The bigger a government grows & exspands its powers the more freedom the people lose. Busy bodies politicans always seem to protect their wealth & power while stealing the hard earned money of the little people thru taxes,regulations,fees,manipulation of the monetary system by giving control to central banks. The US polititions were highjacked by the progressives that allowed the private bank owned by banksters called the Federal Reserve in 1913 to make Americans think the banking system was a part of gov which was totally false. Now after many years of booms & busts Americans are waking up to what the Fed & its banking parters have done to our monetary system. The true unemployment rates in the US is 20+% & rising while the wall st banks are still loaded with toxic waste they create. America went from a savers naion to a debt based nation under the Feds unsound ponzie style of monetary policy that feeds how politicans can spend without true responsiblity to the people. They act more like kings or dictators than servents to up hold the Constitution. Only those that gave big money to elect Obama have got the sweet deals,thus leaving the middle & lower class to bear the burden of the progressive movement.
    But there is a huge movement in the US to fire the progressives of both parties in 2010. It may not be to late to reverse some of damage,but it will take years of pain to rid our nation of banks that use Usuary,fee after fees to rob the workers.
    The barter system is alive & well in the nation's small towns where community banks are not leveraged up like the JPM,GS, both with Trillions in derivatives that have no vaule, & when these come due, the tax payers Will not allow he gov to steal from them again.
    As far as debit & credit cards,americans are trying to get out of debt or filing chapter 7 to cancel their debt & get gov out of their life. No FIAT CURRENCY is safe,nations are devauleing at a fast rate & this does not go over well to the people whos paper money buys half in one day. But those that are holding physical gold & silver have lost nothing.! The big World Default is here, so get prepared for a time that only the very old remembers & knows how to survive,because your government is @ucking BROKE!!!!!!!!!!!!!!!!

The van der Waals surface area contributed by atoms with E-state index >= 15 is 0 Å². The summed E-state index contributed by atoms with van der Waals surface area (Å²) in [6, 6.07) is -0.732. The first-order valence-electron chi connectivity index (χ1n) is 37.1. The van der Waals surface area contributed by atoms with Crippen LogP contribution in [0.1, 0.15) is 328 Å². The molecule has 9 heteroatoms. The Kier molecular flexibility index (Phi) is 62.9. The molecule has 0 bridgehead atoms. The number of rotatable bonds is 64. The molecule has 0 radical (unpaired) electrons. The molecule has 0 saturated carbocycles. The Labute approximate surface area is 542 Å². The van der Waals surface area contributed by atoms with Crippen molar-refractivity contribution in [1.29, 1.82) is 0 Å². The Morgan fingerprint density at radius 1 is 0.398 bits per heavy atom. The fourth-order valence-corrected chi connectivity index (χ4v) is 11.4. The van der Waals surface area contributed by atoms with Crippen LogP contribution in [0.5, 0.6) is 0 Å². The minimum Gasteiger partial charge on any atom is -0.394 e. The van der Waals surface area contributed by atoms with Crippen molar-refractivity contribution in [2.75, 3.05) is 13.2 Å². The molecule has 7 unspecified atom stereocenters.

3. jimh says:

    Its not about whether someone has anything to hide. Its about freedom and slavery.

  4. vic says:

    every transaction via debit or credit card has a fee for the retailer. So everyone gets higher prices because of the new business expense and the visa earns $.25 everytime a purchase is made anywhere in the world. This help society how?

  5. Angry says:

    Stop talking about it and do something. I use CASH only. I will never get a credit/debit card. FTS. I dont want anybody knowing what I buy.

  6. pheasguide says:

    The credit card companies usually charge 4% from a merchant. I do not know if that figure changed in the last decade. The entity that stands to make the most is the credit card companies or in essence the large global banks Bank of America Citi, and other banks offering credit or debit cards. Throw them all out. Ron Paul fiscal responsible money-Real money is the answer not more elec. money.

  7. Sean says:

    There are no fees using cash. No gimmicks. Cash works best when there is no power. Electronic transactions become worthless.

  8. voodoo says:

    i carry a debt check card on my key chain with my car keys. its so easy to use, every time i go i just swipe and go. every ninute i can save on a tracsaction time is more time for me to spend doing other things. i wish i could thumb print and make shopping even faster. more time to lay in the pool. i dont care if they see my purchased. any one with that much time to track all our transactionl, well good luck with that. my sis hates the data mining so i hear it from both sides. she is right but i want more tech to make life easier. if the food police come to the door because i bought a big bag of doritos i guess ill offer him a beer to go with them. lol if they come for my shoes or choc bars they must come with the army. roflmao voodoo

  9. fed up says:

    Hey why don't we just skip to the next step and bring in the mark, you know, the mark on the right hand or the forehead. That way we would be in line with what the bible has to say about the last days. Just think, we could get rid of all these evil bastards a lot sooner if we just agree to go along with their plans for world domination, bringing in the anti-Christ and even Armageddon. Heck maybe if we are real lucky we will get rapture d and not have to sick around for any of this crap.
    Give me a break , you really want everything you do to be recorded on some computer somewhere? Not me, I will continue to do what I can to keep what I spend my hard earned dollars on as private as I can. Including refusing to use their preferred customer cards.

  10. Blong says:

    People will use gold and silver to buy weed and other black market goodies!

  11. mizner park apartments says:

    For me it isn't that people are "paid what they are worth" so much as the systemic over-valuation of the work performed. How is it possible, with massive layoffs and downsize–the market awash with employees–that compensation continues to increase? These bankers are the same folks who advise corporate management . . . doesn't such a practice call into question the validity of the advice? Lastly, could it be that the "bonus pool" is a third lower this year than previously because of "supply" being taken out of the market? That is to say, since Merrill Lynch, Bear Stearn, and Lehman, no longer "exist" the bonus pool dropped because of fewer employees?